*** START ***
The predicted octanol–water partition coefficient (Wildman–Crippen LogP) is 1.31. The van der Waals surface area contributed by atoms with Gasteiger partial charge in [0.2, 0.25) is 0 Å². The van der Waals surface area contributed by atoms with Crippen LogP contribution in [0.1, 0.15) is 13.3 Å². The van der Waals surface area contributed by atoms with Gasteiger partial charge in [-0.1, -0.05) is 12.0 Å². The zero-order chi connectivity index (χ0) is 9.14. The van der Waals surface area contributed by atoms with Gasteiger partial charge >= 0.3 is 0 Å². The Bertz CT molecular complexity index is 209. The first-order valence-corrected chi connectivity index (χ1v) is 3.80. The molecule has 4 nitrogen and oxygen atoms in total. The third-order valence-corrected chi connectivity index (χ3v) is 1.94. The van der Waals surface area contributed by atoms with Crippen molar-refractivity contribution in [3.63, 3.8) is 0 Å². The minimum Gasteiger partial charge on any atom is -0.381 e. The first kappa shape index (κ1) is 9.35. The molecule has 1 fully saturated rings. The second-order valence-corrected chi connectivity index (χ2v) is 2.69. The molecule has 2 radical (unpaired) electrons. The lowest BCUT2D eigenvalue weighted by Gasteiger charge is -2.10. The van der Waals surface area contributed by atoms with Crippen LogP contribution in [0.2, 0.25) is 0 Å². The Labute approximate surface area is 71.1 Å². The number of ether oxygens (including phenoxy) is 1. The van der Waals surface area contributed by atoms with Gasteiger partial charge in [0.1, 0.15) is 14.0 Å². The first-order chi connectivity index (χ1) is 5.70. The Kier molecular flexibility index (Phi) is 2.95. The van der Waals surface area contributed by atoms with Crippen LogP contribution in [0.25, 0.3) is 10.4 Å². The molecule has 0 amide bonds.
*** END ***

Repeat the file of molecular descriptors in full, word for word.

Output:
The predicted octanol–water partition coefficient (Wildman–Crippen LogP) is 1.31. The van der Waals surface area contributed by atoms with Gasteiger partial charge in [0.2, 0.25) is 0 Å². The van der Waals surface area contributed by atoms with Crippen LogP contribution in [0.1, 0.15) is 13.3 Å². The van der Waals surface area contributed by atoms with Gasteiger partial charge in [-0.1, -0.05) is 12.0 Å². The zero-order chi connectivity index (χ0) is 9.14. The van der Waals surface area contributed by atoms with Gasteiger partial charge >= 0.3 is 0 Å². The Bertz CT molecular complexity index is 209. The first-order valence-corrected chi connectivity index (χ1v) is 3.80. The molecule has 4 nitrogen and oxygen atoms in total. The third-order valence-corrected chi connectivity index (χ3v) is 1.94. The van der Waals surface area contributed by atoms with Crippen molar-refractivity contribution in [3.63, 3.8) is 0 Å². The minimum Gasteiger partial charge on any atom is -0.381 e. The first kappa shape index (κ1) is 9.35. The molecule has 1 fully saturated rings. The second-order valence-corrected chi connectivity index (χ2v) is 2.69. The molecule has 2 radical (unpaired) electrons. The lowest BCUT2D eigenvalue weighted by Gasteiger charge is -2.10. The van der Waals surface area contributed by atoms with Crippen LogP contribution in [0.2, 0.25) is 0 Å². The Labute approximate surface area is 71.1 Å². The number of ether oxygens (including phenoxy) is 1. The van der Waals surface area contributed by atoms with Gasteiger partial charge in [0.1, 0.15) is 14.0 Å². The first-order chi connectivity index (χ1) is 5.70. The Kier molecular flexibility index (Phi) is 2.95. The van der Waals surface area contributed by atoms with Crippen LogP contribution in [0.25, 0.3) is 10.4 Å². The molecule has 0 amide bonds.